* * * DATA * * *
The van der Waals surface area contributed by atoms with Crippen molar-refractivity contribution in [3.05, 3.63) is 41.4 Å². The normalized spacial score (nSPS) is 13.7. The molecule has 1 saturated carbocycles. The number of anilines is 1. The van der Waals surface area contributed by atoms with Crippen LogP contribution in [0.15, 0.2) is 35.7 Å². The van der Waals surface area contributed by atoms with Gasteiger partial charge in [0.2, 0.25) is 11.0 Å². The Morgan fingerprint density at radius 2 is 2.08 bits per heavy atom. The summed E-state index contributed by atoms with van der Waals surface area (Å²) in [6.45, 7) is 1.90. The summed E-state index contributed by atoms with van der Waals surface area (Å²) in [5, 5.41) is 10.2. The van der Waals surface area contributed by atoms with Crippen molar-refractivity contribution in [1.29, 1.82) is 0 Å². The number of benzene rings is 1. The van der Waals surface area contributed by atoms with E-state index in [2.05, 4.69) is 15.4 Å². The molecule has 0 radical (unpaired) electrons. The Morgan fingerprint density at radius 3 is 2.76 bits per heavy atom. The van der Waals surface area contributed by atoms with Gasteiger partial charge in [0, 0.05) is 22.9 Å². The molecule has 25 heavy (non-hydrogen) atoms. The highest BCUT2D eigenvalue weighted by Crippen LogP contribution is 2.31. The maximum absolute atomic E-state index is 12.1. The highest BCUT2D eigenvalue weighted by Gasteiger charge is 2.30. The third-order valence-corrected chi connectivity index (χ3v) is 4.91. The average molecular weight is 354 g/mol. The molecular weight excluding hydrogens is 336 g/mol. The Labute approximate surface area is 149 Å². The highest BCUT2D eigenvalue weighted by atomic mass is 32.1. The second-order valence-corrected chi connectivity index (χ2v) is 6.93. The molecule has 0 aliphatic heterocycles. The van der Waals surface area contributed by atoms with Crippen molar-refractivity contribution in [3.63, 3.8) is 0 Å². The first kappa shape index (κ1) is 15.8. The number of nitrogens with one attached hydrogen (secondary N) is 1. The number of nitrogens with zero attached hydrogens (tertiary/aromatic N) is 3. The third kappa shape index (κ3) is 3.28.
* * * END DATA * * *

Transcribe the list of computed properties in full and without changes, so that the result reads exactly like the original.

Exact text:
The van der Waals surface area contributed by atoms with Crippen molar-refractivity contribution in [3.05, 3.63) is 41.4 Å². The normalized spacial score (nSPS) is 13.7. The molecule has 1 saturated carbocycles. The number of anilines is 1. The van der Waals surface area contributed by atoms with Crippen LogP contribution in [0.15, 0.2) is 35.7 Å². The van der Waals surface area contributed by atoms with Gasteiger partial charge in [0.2, 0.25) is 11.0 Å². The Morgan fingerprint density at radius 2 is 2.08 bits per heavy atom. The summed E-state index contributed by atoms with van der Waals surface area (Å²) in [6.45, 7) is 1.90. The summed E-state index contributed by atoms with van der Waals surface area (Å²) in [5, 5.41) is 10.2. The van der Waals surface area contributed by atoms with Crippen molar-refractivity contribution in [1.29, 1.82) is 0 Å². The number of benzene rings is 1. The van der Waals surface area contributed by atoms with E-state index in [2.05, 4.69) is 15.4 Å². The molecule has 0 radical (unpaired) electrons. The Morgan fingerprint density at radius 3 is 2.76 bits per heavy atom. The van der Waals surface area contributed by atoms with Gasteiger partial charge in [0, 0.05) is 22.9 Å². The molecule has 25 heavy (non-hydrogen) atoms. The highest BCUT2D eigenvalue weighted by Crippen LogP contribution is 2.31. The maximum absolute atomic E-state index is 12.1. The highest BCUT2D eigenvalue weighted by Gasteiger charge is 2.30. The third-order valence-corrected chi connectivity index (χ3v) is 4.91. The average molecular weight is 354 g/mol. The molecular weight excluding hydrogens is 336 g/mol. The Labute approximate surface area is 149 Å². The highest BCUT2D eigenvalue weighted by atomic mass is 32.1. The second-order valence-corrected chi connectivity index (χ2v) is 6.93. The molecule has 0 aliphatic heterocycles. The van der Waals surface area contributed by atoms with Crippen molar-refractivity contribution in [3.63, 3.8) is 0 Å². The first kappa shape index (κ1) is 15.8. The number of nitrogens with one attached hydrogen (secondary N) is 1. The number of nitrogens with zero attached hydrogens (tertiary/aromatic N) is 3. The third kappa shape index (κ3) is 3.28.